The village does aggressively pursue economic opportunities. A kosher poultry slaughterhouse, which processes 40,000 chickens a day, is community owned and considered a nonprofit organization. A bakery that produces 800 pounds of matzo daily is owned by one of the village’s synagogues.
Most children attend religious schools, but transportation and textbooks are publicly financed. Several hundred handicapped students are educated by the village’s own public school district, which, because virtually all the students are poor and disabled, is eligible for sizable state and federal government grants.
Statistically, no place comes close to Kiryas Joel. In Athens, Ohio, which ranks second in poverty, 56 percent of the residents are classified as poor.
Still, poverty is largely invisible in the village. Parking lots are full, but strollers and tricycles seem to outnumber cars. A jeweler shares a storefront with a check-cashing office. To avoid stigmatizing poorer young couples or instilling guilt in parents, the chief rabbi recently decreed that diamond rings were not acceptable as engagement gifts and that one-man bands would suffice at weddings. Many residents who were approached by a reporter said they did not want to talk about their finances.
“I cannot say as a group that they are cheating the system,” said William B. Helmreich, a sociology professor who specializes in Judaic studies at City College of the City University of New York, “but I do think that they have, no pun intended, unorthodox methods of getting financial support.”
All of which prompts a fundamental question: Are as many as 7 in 10 Kiryas Joel residents really poor?
“It is, in a sense, a statistical anomaly,” Professor Helmreich said. “They are clearly not wealthy, and they do have a lot of children. They spend whatever discretionary income they have on clothing, food and baby carriages. They don’t belong to country clubs or go to movies or go on trips to Aruba.
“They’re not scrounging around, though. They’re not presenting a picture of poverty as if you would go to a Mexican neighborhood in Corona. They do have organizations that lend money interest-free. They’re also supported by members of the community who are wealthier — it’s not declarable income if somebody buys them a baby carriage.”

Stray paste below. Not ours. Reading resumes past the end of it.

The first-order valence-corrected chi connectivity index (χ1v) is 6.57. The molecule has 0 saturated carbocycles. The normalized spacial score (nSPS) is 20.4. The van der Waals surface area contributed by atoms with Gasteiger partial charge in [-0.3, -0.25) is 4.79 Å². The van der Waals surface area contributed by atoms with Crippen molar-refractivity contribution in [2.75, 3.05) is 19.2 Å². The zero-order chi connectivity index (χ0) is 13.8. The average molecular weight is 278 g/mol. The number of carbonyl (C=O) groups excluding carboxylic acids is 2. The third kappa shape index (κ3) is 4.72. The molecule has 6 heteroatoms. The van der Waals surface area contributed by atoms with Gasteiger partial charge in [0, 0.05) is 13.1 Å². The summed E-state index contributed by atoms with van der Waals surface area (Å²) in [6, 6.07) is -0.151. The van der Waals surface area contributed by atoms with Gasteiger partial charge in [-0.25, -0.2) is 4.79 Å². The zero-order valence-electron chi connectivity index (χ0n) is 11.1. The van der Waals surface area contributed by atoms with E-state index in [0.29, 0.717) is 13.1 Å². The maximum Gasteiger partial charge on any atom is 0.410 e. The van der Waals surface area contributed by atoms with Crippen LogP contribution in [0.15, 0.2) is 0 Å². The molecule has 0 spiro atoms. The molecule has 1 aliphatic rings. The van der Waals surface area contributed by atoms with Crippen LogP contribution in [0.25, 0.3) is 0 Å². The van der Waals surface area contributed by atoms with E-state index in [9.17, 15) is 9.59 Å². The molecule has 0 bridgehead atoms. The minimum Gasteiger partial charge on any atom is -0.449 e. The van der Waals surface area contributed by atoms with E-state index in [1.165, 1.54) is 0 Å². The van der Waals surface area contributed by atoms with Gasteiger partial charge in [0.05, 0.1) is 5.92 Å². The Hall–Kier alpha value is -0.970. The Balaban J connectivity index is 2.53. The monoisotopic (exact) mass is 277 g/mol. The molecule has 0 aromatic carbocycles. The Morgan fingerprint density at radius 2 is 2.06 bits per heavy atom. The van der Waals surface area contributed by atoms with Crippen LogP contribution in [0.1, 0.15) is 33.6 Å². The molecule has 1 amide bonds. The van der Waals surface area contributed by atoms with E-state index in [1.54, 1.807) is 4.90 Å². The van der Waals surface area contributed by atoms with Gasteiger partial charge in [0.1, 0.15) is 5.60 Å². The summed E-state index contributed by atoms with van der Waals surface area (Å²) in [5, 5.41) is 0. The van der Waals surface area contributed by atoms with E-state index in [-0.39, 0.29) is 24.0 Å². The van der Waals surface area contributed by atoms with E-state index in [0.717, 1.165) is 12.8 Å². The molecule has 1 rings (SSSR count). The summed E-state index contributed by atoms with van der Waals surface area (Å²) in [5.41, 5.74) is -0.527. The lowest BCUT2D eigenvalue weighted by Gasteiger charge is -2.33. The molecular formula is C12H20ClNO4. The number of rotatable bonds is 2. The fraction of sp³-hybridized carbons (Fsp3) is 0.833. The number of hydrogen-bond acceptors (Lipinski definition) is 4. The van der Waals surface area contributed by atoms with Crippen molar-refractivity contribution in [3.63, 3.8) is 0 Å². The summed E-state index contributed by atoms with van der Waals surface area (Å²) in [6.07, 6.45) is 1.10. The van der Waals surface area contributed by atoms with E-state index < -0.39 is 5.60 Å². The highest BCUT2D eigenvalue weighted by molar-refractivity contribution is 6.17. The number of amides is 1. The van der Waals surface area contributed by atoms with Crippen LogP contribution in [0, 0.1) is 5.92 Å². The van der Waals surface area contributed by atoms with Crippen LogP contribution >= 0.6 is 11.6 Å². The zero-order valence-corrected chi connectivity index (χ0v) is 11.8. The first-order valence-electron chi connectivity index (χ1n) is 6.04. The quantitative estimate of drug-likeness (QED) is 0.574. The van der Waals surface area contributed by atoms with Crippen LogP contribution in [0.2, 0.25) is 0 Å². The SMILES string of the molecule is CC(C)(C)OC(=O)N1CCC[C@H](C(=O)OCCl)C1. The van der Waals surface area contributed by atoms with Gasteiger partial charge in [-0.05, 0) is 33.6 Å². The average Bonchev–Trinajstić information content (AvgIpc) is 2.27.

David Jolly, the social services commissioner for Orange County, also said that while the number of people receiving benefits seemed disproportionately high, the number of caseloads — a family considered as a unit — was much less aberrant. A family of eight who reports as much as $48,156 in income is still eligible for food stamps, although the threshold for cash assistance ($37,010), which relatively few village residents receive, is lower.
Joel Steinberg, who lives in the village with his family and works as a comptroller for a real estate firm, said that before Passover, “the No. 1 project in the community was raising funds for food.”
Mr. Steinberg recalled encountering a neighbor soliciting help door-to-door last fall: “He had received two shut-off notices from his utility company, he’s behind with tuition and that his food stamps gets used up before the end of the month. He’s paying too much for transportation to his job, and he had had an unexpected expense that forced him into debt.”
William E. Rapfogel, chief executive of the Metropolitan Jewish Council on Poverty, said, “Sure, there are probably people taking advantage and people in the underground economy getting benefits they’re not entitled to, but there are also a lot of poor people.”
Mr. Szegedin, the village administrator, said critics tended to forget that state taxpayers were generally spared because thousands of village children are enrolled in religious schools. Nearby, the Monroe-Woodbury school district, with roughly the same school-age population, spends about $150 million annually, about one-third of which comes from the state. (Albany provides about $5 million of Kiryas Joel’s $16 million public school budget.)
“You also have no drug-treatment programs, no juvenile delinquency program, we’re not clogging the court system with criminal cases, you’re not running programs for AIDS or teen pregnancy,” he said. “I haven’t run the numbers, but I think it’s a wash.”
[Hat Tip: The Lion.]